One of many horizontal fences

I really like fences that run horizontally instead of vertically.  I’m sure there’s a optical illusion-like reason that they appeal to me (like they make a space look bigger?) or maybe they just seem sleeker.  In any case I plan to take a lot of pictures of the ones I  see around San Francisco.

Here’s the first (found in upper Noe Valley):


More sidewalk garden barriers

Here are several more ways to protect a sidewalk garden…

 

It’s not good to have soil surrounding a tree trunk like that but the walls of the box seem nice and sturdy.  And I like the horizontal slats.

 

A simple wood edge is okay if the main goal is to keep your mulch enclosed.  It won’t protect delicate plants but keeping the wood in contact with the ground seems to give the border enough support to withstand regular sidewalk traffic.  I’ve seen other wood barriers raised up on posts and they get damaged quickly.
I’m really surprised this one is still standing.  It doesn’t seem strong at all … we’ll see what happens in a couple months.

Urbanite wall in Lafayette, CA

This is one of the best urbanite walls I’ve seen.  Turning some of the pieces on end so the flat, large side is visible was a nice choice.  Most of the time the pieces are just stacked and it looks fine but this version looks more like a stone wall.




 

Rope sidewalk garden barrier

Planting in a city sidewalk is a noble endeavor but almost always a gamble. Between the car doors, peeing dogs, and rambling drunks, these plants endure a constantly threatened existence. Protective sidewalk barriers are often flimsy and get beat up quickly. But build one out of half-inch thick rope and four pieces of rebar, and you have a sturdy, inexpensive, and easy solution. Even better, the plants remain in full view and the design complements the small square landscape.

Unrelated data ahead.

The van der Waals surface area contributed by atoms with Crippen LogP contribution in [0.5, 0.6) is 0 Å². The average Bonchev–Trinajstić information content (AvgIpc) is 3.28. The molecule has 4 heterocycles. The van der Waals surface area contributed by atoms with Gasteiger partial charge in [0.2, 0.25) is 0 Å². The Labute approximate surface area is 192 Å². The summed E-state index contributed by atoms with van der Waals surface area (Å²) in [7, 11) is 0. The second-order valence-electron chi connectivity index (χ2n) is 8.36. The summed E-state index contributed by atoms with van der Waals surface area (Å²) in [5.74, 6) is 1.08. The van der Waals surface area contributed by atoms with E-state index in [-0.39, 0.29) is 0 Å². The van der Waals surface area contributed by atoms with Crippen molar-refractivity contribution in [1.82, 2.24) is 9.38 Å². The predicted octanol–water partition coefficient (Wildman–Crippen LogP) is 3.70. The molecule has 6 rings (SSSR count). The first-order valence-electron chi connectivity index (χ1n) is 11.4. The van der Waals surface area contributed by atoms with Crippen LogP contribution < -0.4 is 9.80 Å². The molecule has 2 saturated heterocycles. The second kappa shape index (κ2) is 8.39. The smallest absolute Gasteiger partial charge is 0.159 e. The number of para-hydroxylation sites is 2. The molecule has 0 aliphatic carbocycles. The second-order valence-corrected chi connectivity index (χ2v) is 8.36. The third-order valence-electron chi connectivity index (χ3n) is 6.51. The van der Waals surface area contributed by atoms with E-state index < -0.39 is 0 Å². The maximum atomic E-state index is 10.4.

Getting Attention

In a city brimming with charming buildings and, uh, unique people, it can be easy to go unnoticed in San Francisco. These rectangular planters, though, do an admirable job of being an eye-catching and dramatic addition to the sidewalk. The orange, crinkly leaves and bark of the Japanese maple leap like flames, offering an intense contrast with the dark modernity of the house in the background. Some sort of brassica in the middle is a tad overgrown, but the color combo of the yellow flowers and the silvery blue foliage more than makes up for any legginess – in one plant you’ve got the gray that ties the garden to the house and great little sparks of light to attract attention.

Need a creative way to get rid of some pipes?  Hide them behind a crimson clump of phormium and a rectangular container.  Tie it all together with a simple wooden wall of the same color and from a distance it looks like a complicated custom built piece.  These small plots are a good reminder that the right mix of colors and growth forms can be both aesthetically luscious and functional, too.



And we’re back!

It’s been about 6 months since the last time I posted any pictures … partly because it’s been a crazy summer and fall full of gardening.  And partly because I really don’t like writing 🙂

So I’ve enlisted my friend (and founder of the amazing Phyteclub) Katie Renz to take my thoughts and turn them into something readable.  You’ll love her!

Why, yes, that is a weed wacker on my bike…

It’s kind of amazing what kind of garden maintenance you can do with just a bike.  For instance, I can do very (very) small lawns with a 3 lb weed wacker that easily attaches to the bike.  A little crazy but it works – sometimes people have just a tiny patch of grass and a full mower would be overkill.

On a side note – I’ve been timing trips around San Francisco because I’ll be buying a truck soon for mulching and installations.  So far, because of the parking difficulties, the door-to-door bike vs car timing is either equal or the bike is faster – even for getting from the mission to the sunset.  I’ll keep timing but my guess is that even with a truck ready to go I may end up relying on the bike for routine maintenance.